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April 10, 2010
Dozens of teachers, paraprofessionals and office workers will lose their jobs if the Clarke County Board of Education approves the proposed budget in its current form.
But administrators are safe, after the board approved a reduction-in-force policy Thursday that states that administrators – who work under contracts – can not be laid off to save money.
The proposed budget lists the broad categories of employees who will lose jobs, but the individual people will be selected according to the rules in the RIF policy that the board approved Thursday night.
The school board is considering a $118 million budget for 2011. Anticipating about $9.6 million less revenue from local and state tax collection, finance officials plan to take some money from savings and cut about $3 million in spending to balance the budget.
While payroll costs make up the lion’s share of the school district’s budget, not all of the savings is coming from layoffs, said Ted Gilbert, associate superintendent for district services.
To save about $2.4 million, year-round employees will work a four-day work week during the summer, saving $51,000; the punitive alternative school will close, saving $1 million; and the district found a way to save about $1 million in transportation costs.
Of the $5 million the district is saving on payroll, three proposed furlough days will save $1.3 million and shifting funding for some previously locally funded positions to federal revenue will save about $1 million.
The new RIF policy allows Superintendent Philip Lanoue to decide which programs will lose positions. He also will decide which individual employees will be laid off based on their seniority. The policy exempts administrators from layoffs, according to the document.
The school system’s old policy allowed the superintendent to lay off employees based on job performance, but that provision could have led to legal problems because there was no clear-cut way to describe job performance, Lanoue said.
Some school board members disagreed.
“In a time of a budget crunch, when we’re dealing with larger class sizes, it’s even more important that we retain high-quality teachers, effective teachers – not just the teachers with the most seniority who are the most expensive,” said District 5 Board member John Knight. “It’s crucial that we look at their effectiveness and expertise.
“It would be great if the contract renewal and evaluation process weeded out low-quality teachers, but anybody who works in education will tell you that it does not,” he said. “… If we move forward with this policy and completely ignore the quality of teachers and only look at how long they’ve been with us, we will be doing our children a great disservice.”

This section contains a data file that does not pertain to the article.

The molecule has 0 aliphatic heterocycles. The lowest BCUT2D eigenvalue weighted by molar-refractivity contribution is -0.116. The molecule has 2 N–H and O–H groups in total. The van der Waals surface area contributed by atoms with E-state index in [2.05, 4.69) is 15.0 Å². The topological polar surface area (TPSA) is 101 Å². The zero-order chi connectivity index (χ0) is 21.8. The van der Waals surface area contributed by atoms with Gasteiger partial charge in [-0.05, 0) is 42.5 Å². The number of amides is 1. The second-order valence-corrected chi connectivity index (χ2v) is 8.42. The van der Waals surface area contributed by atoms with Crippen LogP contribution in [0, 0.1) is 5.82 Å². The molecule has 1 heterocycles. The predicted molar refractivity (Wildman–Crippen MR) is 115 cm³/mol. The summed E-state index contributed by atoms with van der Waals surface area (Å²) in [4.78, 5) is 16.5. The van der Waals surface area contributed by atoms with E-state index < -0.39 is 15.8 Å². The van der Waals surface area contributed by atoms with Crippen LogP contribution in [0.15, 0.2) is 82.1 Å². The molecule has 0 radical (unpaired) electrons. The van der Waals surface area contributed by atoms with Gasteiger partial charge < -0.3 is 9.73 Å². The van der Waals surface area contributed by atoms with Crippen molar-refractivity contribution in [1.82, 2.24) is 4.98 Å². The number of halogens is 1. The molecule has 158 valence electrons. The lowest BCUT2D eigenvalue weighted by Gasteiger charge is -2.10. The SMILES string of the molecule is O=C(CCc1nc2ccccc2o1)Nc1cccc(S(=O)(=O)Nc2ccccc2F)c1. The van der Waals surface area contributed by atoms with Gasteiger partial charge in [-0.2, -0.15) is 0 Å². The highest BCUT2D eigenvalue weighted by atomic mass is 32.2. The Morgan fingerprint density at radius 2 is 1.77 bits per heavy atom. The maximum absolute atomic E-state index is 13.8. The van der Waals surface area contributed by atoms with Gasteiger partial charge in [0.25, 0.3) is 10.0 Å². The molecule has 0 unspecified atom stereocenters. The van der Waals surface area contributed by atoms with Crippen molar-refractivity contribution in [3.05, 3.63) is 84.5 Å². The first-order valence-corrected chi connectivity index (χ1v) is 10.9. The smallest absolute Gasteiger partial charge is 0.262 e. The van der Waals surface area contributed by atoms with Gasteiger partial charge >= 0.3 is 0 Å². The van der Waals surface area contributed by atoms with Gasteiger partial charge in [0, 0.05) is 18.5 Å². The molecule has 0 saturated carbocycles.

Knight and District 8 board member David Huff voted against the policy, but it passed 6-2.
Under the proposed budget – which the board plans to give tentative approval to at a special meeting Thursday – about 50 elementary school and special education paraprofessionals would lose their jobs.
Parents fear a repeat of the battle that broke out last year when school board members tried to cut funding for all of the district’s first-grade parapros.
“Here we go again,” said Kim Sutherland, a member of the Barnett Shoals Elementary School PTO and the mother of a first-grader.
Schools need first-grade parapros to help students transition from the more playful world of kindergarten to the serious business of first grade, Sutherland said.
“They’re also talking about increasing the class sizes,” she said. “And, if you’re already increasing class size and then take the parapros away – that’s all of a sudden a lot of children for one person to watch and to make sure everybody’s staying on task.”
The decision to cut the special education parapros came after a review of the learning plans developed for each special education student revealed that the schools had more parapros on staff than the learning plans dictated, Gilbert said.
District officials proposed cutting 25 first-grade parapros, reducing the number from four per school to two per school. They’ve also proposed cutting six media center parapro positions, limiting those jobs to schools with at least 400 students.
Administrators have not decided which high schools and middle schools will lose teachers, but are recommending six layoffs at the high school level and eight in middle school, Gilbert said.
Administrators also have proposed cutting 7.5 jobs from the district’s central office.